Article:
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172 Increasing anti-oxidant capacity reverses iron overload mediated dysfunction in cardiomyocytes
  1. F R Millar1,
  2. D T Baptista-Hon1,
  3. S C O′Neill2,
  4. M E Díaz1
  1. 1University of Edinburgh, Edinburgh, UK
  2. 2University of Manchester, Manchester, UK

Abstract

Introduction Iron overload-cardiomyopathy (IOCM) is an increasing clinical problem worldwide. 70% of patients who receive compulsory blood transfusion die of IOCM, with increased susceptibility to arrhythmias and sudden death. We have previously found that iron exposure impairs cardiomyocyte Ca homeostasis. However, the cellular mechanisms responsible are unknown. Iron is known to participate in the Fenton reaction to produce reactive oxygen species (ROS), which mediate oxidative damage. We therefore tested the hypothesis that increasing the anti-oxidant capacity of cardiomyocytes, with the ROS scavenger Tempol, could be cardioprotective in the presence of iron.

Methods Single rat ventricular cardiomyocytes were loaded with fluo-3 to monitor intracellular Ca changes upon stimulation while bathed in control Tyrode solution and after adding ferrous iron (iron II). Sarcoplamic reticulum (SR) Ca load and sarcolemmal Ca extrusion rates were estimated during exposure to caffeine, which empties SR Ca stores. The ROS scavenger tempol was used to dissect ROS-mediated pathways from the direct effects of iron II on Ca handling. Data are provided as mean±SEM. Significance was tested using paired student t test and defined as p<0.05.

Results Iron II exposure significantly increases systolic Ca transient amplitude (mean increase 82.8±21.8%, n=9) and causes spontaneous arrhythmogenic Ca release events (SACRE). These changes corresponded with increased SR Ca content (mean increase 21.0±5.7%, n=8), which is known to impact on systolic Ca release and spontaneous activity in cardiomyocytes. Sarcolemmal Ca extrusion rate was also significantly reduced upon iron II exposure (measured as the rate of fall of the caffeine response; mean decrease 48.7±5.5%, n=8), consistent with an overall gain of Ca by the cardiomyocyte. The onset of these Ca disruptions was significantly delayed in the presence of the ROS scavenger tempol (p<0.001). Without tempol, SACRE onset occurred after 6.9±0.6 min (n=22) following iron II exposure. The same manoeuvre in in tempol delayed the onset of SACRE to 17.8±1.8 min (n=7). Furthermore, increasing ROS scavenging reversed the increase in systolic Ca transient amplitude, as well as SACRE upon washout of iron II. In contrast, in cardiomyocytes not exposed to tempol, the effects of iron II were irreversible.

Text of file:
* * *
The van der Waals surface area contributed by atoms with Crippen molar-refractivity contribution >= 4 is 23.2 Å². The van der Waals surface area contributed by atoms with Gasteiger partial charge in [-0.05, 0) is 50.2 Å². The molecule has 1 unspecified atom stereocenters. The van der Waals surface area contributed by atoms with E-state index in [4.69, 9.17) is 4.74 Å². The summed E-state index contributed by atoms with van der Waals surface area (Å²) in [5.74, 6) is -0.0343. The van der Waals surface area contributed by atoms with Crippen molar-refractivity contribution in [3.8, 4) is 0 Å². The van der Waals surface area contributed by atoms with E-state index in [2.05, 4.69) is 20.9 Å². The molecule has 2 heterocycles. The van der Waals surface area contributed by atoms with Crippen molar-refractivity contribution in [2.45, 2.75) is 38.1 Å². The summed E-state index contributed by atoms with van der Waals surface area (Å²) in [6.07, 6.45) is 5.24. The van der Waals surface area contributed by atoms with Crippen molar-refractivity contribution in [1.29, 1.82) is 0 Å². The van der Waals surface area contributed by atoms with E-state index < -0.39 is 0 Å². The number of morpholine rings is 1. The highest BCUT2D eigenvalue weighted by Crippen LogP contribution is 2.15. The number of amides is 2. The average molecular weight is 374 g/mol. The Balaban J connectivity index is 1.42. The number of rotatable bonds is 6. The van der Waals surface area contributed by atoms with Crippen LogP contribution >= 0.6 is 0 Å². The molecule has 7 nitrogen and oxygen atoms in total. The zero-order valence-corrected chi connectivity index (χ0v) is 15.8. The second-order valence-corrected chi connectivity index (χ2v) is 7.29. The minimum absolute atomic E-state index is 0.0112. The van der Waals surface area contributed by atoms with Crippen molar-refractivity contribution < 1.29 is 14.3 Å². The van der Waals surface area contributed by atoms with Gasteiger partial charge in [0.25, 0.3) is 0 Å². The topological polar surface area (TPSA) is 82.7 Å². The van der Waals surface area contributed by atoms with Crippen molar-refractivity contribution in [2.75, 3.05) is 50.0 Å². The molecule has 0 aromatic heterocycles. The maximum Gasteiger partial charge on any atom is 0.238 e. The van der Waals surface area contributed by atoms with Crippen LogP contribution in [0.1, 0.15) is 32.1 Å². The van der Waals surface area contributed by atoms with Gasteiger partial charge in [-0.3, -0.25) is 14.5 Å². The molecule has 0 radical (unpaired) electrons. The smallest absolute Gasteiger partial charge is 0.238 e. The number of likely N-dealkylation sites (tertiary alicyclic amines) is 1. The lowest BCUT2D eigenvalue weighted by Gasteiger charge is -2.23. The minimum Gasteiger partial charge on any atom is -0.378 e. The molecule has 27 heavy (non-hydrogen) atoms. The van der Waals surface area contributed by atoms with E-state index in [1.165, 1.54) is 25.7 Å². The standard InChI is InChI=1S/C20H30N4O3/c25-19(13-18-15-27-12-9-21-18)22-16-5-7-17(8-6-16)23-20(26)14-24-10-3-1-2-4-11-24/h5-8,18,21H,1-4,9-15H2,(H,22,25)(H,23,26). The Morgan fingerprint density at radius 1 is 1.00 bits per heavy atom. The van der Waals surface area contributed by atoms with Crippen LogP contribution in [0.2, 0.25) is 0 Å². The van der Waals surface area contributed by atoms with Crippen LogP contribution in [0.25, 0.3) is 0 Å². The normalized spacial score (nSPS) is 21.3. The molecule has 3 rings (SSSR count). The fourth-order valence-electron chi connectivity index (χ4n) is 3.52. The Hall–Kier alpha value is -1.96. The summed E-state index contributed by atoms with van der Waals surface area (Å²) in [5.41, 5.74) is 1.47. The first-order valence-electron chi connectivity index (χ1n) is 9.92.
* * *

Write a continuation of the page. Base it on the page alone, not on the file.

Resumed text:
Conclusions Our data show that iron II disrupts cardiomyocyte Ca handling. This is mediated via inhibition of sarcolemmal Ca extrusion, leading to SR Ca overload and SACRE. These are the initiators of most fatal non-reentrant arrhythmias and cardiac sudden death in experimental models. The observed effects are partly due to iron II-mediated oxidative damage. This was confirmed by the presence of a ROS scavenger delaying the onset of the effects of iron II, and crucially rendering the effects reversible upon iron-washout. These effects of tempol suggest a novel therapeutic target for the treatment of IOCM patients.

  • Iron-overload cardiomyopathy
  • oxidative damage
  • Ca homeostasis

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